Three ways to celebrate Phyllis Diller on her 100th birthday

Phyllis Diller, the groundbreaking stand-up comic, would have been celebrating her 100th birthday on July 17, 2017. The Smithsonian honored her career earlier this year as we worked with hundreds of volunteers to digitize and transcribe Diller's gag file, a large cabinet where she kept her jokes categorized by theme. Now that all of her jokes are available to the public, here are some ways you can celebrate her birthday!

A color photograph of a blond woman in a shift with buttons down the front, a cigarette, and blue gloves. She is laughing on what appears to be some sort of television set with 70s decorations behind her. The picture is bordered by cream lace with illustrated flowers stuck on each corner. This is set on a bright red background.

1. Dress for the Occasion

Phyllis Diller knew how to dress to make a statement. She was known for her wild hair and her even more eccentric performance outfits. A fun, birthday-worthy example of her style in our collection are the white fringed cowboy-style boots she wore to Bob Hope's 93rd birthday party in 1996. Diller paired these boots with a knee-length fur coat and a pink scarf around her neck as she danced with Hope to celebrate his birthday.

A pair of white leather cowboy boots with fringe

A black and white photograph of a seated man and woman. The man wears a hat and military-esque clothes. The woman wears a white top and leans into the man, laughing

2. Tell A Joke

A white card with black typewriter text on it

Whether you think a joke about birthdays (Drawer 7), old age (Drawer 12), gift ideas, or greeting cards (both Drawer 37) would be most appropriate for Phyllis Diller's 100th birthday, look no further than her own gag file! Thanks to the help of over 1,200 volunteers, the Smithsonian celebrated Women's History Month this past March by digitizing and transcribing all 52,569 joke cards in Phyllis Diller's gag file. All of these jokes are now available for your enjoyment through the Smithsonian's Collections Search Center and the Smithsonian Transcription Center.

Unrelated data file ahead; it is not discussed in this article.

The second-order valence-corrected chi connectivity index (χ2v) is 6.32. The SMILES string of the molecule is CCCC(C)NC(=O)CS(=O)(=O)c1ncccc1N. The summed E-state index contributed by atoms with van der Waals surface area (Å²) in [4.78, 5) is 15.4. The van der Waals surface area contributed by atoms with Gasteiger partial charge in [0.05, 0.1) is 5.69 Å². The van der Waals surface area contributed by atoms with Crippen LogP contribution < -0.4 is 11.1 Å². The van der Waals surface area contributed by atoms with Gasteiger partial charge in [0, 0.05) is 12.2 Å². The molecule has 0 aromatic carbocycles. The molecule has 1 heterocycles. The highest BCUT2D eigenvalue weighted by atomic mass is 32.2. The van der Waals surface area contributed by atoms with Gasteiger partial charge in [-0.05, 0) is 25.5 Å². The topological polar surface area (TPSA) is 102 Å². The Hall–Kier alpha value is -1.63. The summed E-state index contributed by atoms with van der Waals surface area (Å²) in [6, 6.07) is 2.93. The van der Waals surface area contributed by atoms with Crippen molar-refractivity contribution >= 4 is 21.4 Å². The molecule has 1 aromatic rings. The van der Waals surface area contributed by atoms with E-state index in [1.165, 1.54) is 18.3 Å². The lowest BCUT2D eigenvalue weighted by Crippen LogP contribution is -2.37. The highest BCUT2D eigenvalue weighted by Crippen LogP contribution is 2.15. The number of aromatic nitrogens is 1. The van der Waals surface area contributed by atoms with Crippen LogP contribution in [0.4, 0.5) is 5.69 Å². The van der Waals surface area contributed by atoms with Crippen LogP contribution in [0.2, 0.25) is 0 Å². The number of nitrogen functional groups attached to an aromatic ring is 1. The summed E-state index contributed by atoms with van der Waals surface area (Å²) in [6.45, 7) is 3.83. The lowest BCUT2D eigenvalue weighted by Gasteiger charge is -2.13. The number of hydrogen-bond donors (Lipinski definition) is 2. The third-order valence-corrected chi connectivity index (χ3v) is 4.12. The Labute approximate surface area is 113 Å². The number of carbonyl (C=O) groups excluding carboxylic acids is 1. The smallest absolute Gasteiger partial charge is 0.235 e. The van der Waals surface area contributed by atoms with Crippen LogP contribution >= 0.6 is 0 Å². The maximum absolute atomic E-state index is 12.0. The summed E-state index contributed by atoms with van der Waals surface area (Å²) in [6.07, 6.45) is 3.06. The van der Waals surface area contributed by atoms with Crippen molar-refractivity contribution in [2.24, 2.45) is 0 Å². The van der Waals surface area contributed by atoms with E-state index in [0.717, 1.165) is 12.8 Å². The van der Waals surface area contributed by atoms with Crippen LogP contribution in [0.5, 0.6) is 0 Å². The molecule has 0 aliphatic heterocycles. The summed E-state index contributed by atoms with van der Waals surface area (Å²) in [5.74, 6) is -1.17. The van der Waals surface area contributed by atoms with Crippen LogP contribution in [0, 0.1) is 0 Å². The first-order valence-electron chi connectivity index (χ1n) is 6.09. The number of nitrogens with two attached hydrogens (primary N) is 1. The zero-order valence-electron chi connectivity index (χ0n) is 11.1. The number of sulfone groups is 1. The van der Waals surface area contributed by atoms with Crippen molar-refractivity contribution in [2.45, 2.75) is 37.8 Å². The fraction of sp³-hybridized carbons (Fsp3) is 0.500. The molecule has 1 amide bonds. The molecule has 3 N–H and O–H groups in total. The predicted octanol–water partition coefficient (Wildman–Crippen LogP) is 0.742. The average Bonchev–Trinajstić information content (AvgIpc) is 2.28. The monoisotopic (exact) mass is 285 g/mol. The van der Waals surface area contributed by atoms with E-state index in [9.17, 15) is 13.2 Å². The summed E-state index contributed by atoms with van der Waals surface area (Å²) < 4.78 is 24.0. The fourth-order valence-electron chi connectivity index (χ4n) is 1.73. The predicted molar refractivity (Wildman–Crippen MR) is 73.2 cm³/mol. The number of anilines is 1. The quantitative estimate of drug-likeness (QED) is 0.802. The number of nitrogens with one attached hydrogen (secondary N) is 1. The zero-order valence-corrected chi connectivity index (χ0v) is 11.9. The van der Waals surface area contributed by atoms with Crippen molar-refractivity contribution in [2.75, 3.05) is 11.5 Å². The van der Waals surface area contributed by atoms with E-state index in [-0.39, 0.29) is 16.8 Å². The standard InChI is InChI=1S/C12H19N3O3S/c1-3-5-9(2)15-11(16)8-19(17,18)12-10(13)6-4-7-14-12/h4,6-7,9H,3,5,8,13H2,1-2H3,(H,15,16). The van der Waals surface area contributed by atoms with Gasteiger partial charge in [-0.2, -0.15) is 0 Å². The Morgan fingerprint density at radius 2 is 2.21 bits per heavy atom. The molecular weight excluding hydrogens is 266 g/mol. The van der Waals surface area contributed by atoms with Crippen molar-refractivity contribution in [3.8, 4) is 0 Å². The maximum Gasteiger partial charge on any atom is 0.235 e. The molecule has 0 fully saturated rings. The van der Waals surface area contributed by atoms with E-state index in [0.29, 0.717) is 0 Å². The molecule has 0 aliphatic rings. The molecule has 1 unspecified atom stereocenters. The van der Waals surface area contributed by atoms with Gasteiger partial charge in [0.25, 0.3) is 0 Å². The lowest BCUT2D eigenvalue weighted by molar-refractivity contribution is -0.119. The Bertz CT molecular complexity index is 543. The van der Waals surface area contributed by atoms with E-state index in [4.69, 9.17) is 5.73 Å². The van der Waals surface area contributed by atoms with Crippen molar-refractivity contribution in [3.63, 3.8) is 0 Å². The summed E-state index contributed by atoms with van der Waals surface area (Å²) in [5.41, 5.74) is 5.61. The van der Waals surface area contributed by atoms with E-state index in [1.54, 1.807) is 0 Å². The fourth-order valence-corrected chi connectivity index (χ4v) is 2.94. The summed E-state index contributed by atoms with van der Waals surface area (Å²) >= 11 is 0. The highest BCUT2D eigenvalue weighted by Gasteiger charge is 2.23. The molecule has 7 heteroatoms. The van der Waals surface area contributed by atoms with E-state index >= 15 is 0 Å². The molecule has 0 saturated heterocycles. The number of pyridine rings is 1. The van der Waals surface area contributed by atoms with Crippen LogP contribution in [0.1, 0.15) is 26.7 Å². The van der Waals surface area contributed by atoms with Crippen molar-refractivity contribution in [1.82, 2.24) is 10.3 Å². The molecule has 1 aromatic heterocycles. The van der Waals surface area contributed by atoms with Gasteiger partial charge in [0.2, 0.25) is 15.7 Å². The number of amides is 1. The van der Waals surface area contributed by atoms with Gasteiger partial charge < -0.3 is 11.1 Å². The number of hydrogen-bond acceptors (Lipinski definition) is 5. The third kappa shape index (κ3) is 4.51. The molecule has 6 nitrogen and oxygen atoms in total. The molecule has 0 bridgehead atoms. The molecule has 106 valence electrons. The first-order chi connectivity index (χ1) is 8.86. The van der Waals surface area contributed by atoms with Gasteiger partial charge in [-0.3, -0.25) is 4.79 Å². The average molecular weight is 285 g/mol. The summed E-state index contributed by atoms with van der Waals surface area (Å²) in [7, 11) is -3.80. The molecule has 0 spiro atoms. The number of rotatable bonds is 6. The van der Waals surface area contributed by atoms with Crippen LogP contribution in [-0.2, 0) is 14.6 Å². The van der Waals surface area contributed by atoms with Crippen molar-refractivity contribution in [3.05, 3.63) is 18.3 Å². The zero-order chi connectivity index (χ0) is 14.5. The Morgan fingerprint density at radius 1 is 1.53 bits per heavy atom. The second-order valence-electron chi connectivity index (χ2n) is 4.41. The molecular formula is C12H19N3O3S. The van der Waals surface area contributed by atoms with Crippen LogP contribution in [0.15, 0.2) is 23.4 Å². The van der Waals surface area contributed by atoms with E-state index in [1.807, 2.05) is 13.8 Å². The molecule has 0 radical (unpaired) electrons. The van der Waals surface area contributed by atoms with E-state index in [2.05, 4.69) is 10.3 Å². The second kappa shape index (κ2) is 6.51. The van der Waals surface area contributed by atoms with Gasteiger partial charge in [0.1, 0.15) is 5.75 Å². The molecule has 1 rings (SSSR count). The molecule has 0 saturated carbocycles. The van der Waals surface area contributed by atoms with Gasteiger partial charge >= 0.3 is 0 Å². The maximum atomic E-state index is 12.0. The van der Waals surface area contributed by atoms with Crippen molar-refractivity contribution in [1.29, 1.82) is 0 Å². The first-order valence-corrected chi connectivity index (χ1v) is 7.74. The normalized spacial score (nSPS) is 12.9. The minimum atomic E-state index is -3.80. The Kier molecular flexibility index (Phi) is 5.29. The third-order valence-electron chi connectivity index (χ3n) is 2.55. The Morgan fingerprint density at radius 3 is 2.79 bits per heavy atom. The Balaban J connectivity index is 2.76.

A white card with black typewriter text on it

3. Learn More or Reminisce

When I started working on this project, I didn't know much about Phyllis Diller or her career. If you are in the same boat that I was one year ago, you can learn seven fascinating things about her on the blog. After this project went live, many people shared personal stories about Diller on Twitter and Facebook. A few even reached out to the museum to share their stories, including a couple of women who worked for Diller during the height of her career. It was exciting to hear their stories about traveling with Diller or simply spending time with Diller around her home. I learned from Ingrid Chapman, the woman hired by Diller to create the organizational system, that the jokes were not always as meticulously organized. Chapman explained that the jokes were originally recorded in a book, which made it harder to find specific gags in a hurry.

Take some time today on her birthday to learn more about Phyllis Diller, or perhaps refresh your memory, and explore the many objects in the museum's collection that represent her career.

Hanna BredenbeckCorp is a project assistant in the Division of Culture and the Arts.

The digitization of Phyllis Diller's index card collection was generously supported by Mike Wilkins and Sheila Duignan.